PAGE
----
A century later, Galilee oak forest to be replanted
Volunteers will plant oak acorns in a 20-dunam area (about five acres ) in the forest that was once dominated by oak trees.
Almost 100 years after most of the oak trees in the Beit Keshet forest in the Lower Galilee were cut down, Israeli volunteers will begin replanting the lost oaks in hope of restoring a forest that gripped the imagination of English clergyman Henry Baker Tristram.
Tristram, a Bible scholar, traveler and ornithologist, passionately described the forest in his 1865 book "The Land of Israel, a Journal of Travels with Reference to Its Physical History."
Volunteers will plant oak acorns in a 20-dunam area (about five acres ) in the forest that was once dominated by oak trees, but suffered the same fate as other oak forests and was cut down for construction, heating and steam engines, as well as the Ottoman effort in World War I.
In the 1950s inhabitants of the nearby kibbutz unsuccessfully tried to plant oaks, and most of the subsequent planting was of pine trees.
Shelly Ben Yishai, the Nazareth district forester for the JNF, recently decided to try again to restore past splendor after noticing that one pine forest was dwindling. "The pines are slowly decaying and we intend to plant a sub-forest that will become the main forest in about 20 years," he told Haaretz.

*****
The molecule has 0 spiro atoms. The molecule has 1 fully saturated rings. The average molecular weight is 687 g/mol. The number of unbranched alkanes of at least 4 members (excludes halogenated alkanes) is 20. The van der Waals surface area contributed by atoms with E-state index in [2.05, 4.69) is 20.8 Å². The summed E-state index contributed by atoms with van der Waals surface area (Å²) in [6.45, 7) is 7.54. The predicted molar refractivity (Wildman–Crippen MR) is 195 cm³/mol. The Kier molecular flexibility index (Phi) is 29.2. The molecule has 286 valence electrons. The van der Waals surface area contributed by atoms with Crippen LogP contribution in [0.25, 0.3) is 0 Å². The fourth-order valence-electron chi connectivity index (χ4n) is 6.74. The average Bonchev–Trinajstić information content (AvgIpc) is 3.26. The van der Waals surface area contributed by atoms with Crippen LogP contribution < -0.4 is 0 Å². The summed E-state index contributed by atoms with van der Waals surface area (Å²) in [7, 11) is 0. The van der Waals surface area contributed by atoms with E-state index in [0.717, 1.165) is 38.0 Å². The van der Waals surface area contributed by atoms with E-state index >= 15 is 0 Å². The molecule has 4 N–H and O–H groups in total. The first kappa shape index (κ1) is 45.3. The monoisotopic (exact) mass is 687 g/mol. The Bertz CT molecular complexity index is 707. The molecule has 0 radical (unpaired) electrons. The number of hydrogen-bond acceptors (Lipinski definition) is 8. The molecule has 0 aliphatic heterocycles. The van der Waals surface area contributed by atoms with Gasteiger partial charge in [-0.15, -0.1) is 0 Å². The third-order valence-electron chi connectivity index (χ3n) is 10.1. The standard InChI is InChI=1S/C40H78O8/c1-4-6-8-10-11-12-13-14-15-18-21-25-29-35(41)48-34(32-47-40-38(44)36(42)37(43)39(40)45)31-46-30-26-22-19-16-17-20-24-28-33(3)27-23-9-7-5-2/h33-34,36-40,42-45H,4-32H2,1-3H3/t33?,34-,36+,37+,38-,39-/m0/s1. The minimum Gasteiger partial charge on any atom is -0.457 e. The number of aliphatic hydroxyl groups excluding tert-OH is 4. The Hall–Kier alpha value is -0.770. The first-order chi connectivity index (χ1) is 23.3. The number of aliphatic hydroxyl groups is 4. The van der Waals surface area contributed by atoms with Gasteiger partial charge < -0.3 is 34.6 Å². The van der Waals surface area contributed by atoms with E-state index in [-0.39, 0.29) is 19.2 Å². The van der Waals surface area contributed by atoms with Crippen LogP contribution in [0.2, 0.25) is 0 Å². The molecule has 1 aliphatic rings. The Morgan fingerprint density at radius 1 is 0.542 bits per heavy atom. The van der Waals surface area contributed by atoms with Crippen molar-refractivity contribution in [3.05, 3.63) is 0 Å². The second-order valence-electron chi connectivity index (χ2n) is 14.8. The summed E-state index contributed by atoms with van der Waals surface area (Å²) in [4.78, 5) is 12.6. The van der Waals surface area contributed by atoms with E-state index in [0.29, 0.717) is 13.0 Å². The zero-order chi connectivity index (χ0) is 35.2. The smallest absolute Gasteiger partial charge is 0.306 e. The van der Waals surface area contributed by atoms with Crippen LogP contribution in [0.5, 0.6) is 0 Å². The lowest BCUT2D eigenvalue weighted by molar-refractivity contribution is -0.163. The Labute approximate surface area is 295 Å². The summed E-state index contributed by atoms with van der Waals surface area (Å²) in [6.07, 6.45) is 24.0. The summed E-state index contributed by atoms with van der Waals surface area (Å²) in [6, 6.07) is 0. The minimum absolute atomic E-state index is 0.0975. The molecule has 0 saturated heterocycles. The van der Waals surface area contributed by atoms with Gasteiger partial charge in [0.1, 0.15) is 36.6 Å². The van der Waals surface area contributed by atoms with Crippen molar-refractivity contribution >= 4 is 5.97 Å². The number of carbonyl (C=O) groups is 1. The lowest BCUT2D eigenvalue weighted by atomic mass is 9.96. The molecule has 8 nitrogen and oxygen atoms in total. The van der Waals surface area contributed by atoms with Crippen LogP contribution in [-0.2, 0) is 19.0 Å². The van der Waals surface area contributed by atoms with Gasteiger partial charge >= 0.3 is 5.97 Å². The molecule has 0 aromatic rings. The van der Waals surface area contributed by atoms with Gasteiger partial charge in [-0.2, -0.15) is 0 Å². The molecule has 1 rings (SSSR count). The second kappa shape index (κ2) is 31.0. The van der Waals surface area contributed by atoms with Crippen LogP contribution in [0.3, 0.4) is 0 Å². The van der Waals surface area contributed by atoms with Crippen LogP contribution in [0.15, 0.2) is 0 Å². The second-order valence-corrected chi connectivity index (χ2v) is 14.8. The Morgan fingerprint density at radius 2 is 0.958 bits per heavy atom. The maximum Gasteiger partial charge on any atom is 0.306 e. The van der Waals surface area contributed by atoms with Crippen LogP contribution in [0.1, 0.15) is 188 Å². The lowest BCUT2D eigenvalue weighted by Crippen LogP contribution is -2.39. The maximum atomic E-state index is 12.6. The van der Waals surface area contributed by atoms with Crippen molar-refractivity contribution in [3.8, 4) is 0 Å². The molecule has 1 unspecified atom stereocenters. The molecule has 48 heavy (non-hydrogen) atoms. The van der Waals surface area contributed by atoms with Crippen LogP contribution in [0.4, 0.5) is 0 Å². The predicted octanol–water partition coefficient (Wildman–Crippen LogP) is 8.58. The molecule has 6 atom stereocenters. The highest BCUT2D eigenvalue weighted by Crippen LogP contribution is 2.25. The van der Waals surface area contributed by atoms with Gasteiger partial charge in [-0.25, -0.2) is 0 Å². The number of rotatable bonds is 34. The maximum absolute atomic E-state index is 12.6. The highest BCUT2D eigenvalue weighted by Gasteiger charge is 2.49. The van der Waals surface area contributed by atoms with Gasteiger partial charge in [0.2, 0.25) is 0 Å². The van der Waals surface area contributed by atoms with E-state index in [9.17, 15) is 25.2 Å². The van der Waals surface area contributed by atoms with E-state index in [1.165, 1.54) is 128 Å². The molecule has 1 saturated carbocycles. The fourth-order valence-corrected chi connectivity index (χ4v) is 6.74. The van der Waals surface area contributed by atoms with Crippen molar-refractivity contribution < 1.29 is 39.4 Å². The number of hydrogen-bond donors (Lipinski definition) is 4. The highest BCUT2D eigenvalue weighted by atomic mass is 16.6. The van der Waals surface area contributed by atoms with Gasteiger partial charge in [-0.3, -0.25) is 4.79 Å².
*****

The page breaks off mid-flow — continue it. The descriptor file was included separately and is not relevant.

In preparation, thousands of acorns of two local oak species were collected. According to our policy," says Heroy Amarah, director of the JNF nursery at the nearby Golani junction, "we insist on collecting acorns from the habitat to which they will return. That's why we collected the acorns from the Beit Keshet Forest."
Ben Yishai predicts that only a third of the acorns will take root, and the rest will be eaten by field mice, wild boars, cows or rot. Those that take will grow two meter-long roots within a year. "Even if cows eat the leaves," he says, "the roots will keep growing and the seedlings will grow rapidly the moment we close the area to grazing."
Ben Yishai adds that the planting will be relatively dense, with only a distance of two meters separating each pit, which will hold two or three acorns. If everything works according to plan, within 30 years the thousands of Israelis who visit the Beit Keshet Forest every weekend will again witness a forest as impressive as the one described by Tristram.
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